Blanding, Navajo Tribal Utility and UAMPS partner to extend power to Westwater area

The Blanding City Council discussed enforcement of ATV ordinances, the visit of Interior Secretary Deb Haaland, and approved some ordinances at their April 13 meeting.

The City Council meeting included a report from Public Works Director Terry Ecker, who updated the council on the project to bring power to the Westwater community, west of Blanding. 

The City of Blanding is a partner with the Navajo Tribal Utility Authority (NTUA) and Utah Associated Municipal Power Systems (UAMPS) in the project.

The construction of three-phase power and primary metering point will allow the city to act as a pass-through for NTUA to provide and charge for power to Westwater residents.

This portion of the project is estimated to cost just under $200,000, covered by funds from the Utah State legislature and donations from The Church of Jesus Christ of Latter-day Saints, as well as other contributors to the project.

A construction agreement is anticipated to be signed by all parties by the end of the month, with an estimated design and construction schedule of eight to ten months.

Ecker said the idea to bring power to Westwater has had many iterations and different plans, and he added that this version is the best one yet.

It was reported that the main intersection in Blanding will soon be getting overhead arms, which is the first step in eventually installing a traffic light at the four-way intersection.

Police Chief JJ Bradford reports that the month of March saw an increase in tourist traffic and a correlating increase in traffic-related citations.

Additionally, the department is focusing on stricter enforcement of the town ATV ordinance. The department is educating minors and non-registered users of ATVs and off-road motorcycles.

The department is trying to educate Blanding residents on the ATV ordinances. Councilmember KD Perkins added that she’s seen “little kids”, visiting from out of town, driving on city streets in side-by-sides.

Chief Bradford explained the next steps in education may include issuing citations. 

“We don’t want to issue citations,” said Bradford. “We would rather have people do as they’re supposed to and not having kids flying around causing crashes.

“We have had a few kids that are on ATV’s that shouldn’t be crashing into cars and wrecking on city streets.”

At the meeting, Economic Development Director Pratt Redd reported on the city efforts to improve the visitor center. 

Goals to update the facility include a re-focus on providing tourist information, rest stop amenities, supporting local businesses, providing historical information, and increasing revenue.

As part of the effort, the city is fielding proposals from local guided outfitters to rent out space in the visitor center.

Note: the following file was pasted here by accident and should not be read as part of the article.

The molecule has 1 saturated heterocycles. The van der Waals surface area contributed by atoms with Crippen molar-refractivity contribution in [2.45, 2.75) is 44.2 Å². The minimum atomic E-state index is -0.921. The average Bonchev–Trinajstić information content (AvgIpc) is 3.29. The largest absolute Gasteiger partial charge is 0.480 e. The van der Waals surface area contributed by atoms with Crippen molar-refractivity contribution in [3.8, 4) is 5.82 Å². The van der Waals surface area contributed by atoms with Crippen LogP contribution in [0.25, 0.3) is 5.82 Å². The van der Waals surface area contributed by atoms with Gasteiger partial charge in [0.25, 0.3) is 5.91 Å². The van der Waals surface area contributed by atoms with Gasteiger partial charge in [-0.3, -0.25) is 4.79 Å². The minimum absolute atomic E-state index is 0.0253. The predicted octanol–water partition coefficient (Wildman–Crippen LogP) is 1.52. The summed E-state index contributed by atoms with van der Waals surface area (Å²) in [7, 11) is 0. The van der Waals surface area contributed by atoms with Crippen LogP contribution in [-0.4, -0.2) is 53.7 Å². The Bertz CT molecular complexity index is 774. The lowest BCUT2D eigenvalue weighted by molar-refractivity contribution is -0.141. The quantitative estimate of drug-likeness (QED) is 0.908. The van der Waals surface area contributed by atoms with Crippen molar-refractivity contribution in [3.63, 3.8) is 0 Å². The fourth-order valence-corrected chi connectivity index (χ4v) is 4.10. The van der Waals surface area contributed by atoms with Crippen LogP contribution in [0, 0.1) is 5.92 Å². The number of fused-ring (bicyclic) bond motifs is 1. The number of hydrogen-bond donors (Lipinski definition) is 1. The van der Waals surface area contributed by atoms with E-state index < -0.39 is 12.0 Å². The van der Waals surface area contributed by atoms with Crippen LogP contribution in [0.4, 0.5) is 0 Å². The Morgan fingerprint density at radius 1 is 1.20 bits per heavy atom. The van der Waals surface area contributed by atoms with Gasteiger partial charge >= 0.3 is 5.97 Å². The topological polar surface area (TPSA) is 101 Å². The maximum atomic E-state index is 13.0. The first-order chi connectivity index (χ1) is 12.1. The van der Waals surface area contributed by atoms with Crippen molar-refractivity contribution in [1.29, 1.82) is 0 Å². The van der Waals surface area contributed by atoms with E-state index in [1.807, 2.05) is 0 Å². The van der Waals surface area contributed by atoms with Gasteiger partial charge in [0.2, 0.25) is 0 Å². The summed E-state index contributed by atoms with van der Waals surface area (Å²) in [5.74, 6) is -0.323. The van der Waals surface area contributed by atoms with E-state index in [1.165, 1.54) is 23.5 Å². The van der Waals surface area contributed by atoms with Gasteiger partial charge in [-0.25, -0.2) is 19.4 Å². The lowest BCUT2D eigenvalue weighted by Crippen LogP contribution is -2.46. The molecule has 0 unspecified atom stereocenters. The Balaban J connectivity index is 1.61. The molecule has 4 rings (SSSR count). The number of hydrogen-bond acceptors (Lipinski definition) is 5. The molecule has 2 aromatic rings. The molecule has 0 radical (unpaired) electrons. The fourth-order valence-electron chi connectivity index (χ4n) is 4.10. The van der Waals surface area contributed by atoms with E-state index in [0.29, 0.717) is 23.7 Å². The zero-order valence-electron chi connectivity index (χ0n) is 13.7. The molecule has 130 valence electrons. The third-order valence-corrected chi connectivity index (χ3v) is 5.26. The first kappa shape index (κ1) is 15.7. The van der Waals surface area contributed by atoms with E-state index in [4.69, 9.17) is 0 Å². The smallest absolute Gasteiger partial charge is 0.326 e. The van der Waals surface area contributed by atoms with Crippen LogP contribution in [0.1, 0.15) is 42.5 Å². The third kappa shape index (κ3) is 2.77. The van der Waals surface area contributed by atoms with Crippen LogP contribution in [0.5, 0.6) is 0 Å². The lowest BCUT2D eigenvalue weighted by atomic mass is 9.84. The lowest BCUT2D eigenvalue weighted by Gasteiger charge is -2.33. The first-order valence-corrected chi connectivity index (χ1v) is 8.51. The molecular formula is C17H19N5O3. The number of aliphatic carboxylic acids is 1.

Redd says they have seen several proposals so far from local businesses that could offer tours and outings to visitors. In exchange for the space, the city would receive either rent or a portion of sales made at the center.

The move is being considered in order to increase city revenue and manage the cost of operating the visitor center.

The city council will review the proposals in coming meetings and may or may not choose one of the local businesses to operate in the visitor center.

Recreation Director David Palmer reported the department is busy cleaning parks and city buildings, along with preparing the pool at the recreation center for the season. 

Mayor Joe Lyman reported on the visit of Department of the Interior Secretary Deb Haaland as she met with stakeholders and reviewed the boundaries of the Bears Ears National Monument.

Lyman was the lone representative from Blanding City invited to the meeting of elected officials. In addition to brief remarks, Lyman delivered a letter to Haaland outlining reasons to not increase the size of the monument.

Lyman presented the letter at the council meeting, which occurred after Haaland’s visit. Although an official vote was not taken, members of the council generally agreed with the sentiments expressed in the letter.

Lyman said of the visit, “A lot of people were in town and I think that the community hosted them well.  We were friendly and welcoming, despite whatever difference there may be across the board.”

The council also held public hearings and formally adopted four ordinances, all by unanimous approval, including adoption of the transportation master plan, which is an appendage to the city master plan.

The city adopted a policy regarding discussion items at city council meetings to provide staff with general thoughts and feedback in a public setting before being brought back for a formal vote. 

The City Council was presented with two options: 1) Adding a consistent workshop meeting before every City Council meeting; or 2) Creating a policy that identified a discussions items section in the city agenda, where items could be discussed without a formal motion.

 The City Council directed staff to move forward with the second option to create a discussion items policy in the Meeting; Procedures and Conduct section of city code.

The City identified an area of code that did not include the language of the Mayor’s designee, as identified in other areas of code, to oversee basic daily operations, such as payroll, routine expenditures, contracts and capital purchases.

The City also identified outdated exception for invoicing and purchasing procedures.

City Attorney Kendall Laws recommended that specific details be implemented as administrative policy, rather than in City Code.

This creates consistency and clarity on spending limits, who approves purchases at different spending thresholds, and establishes a limit to spending within the budget without council approval.

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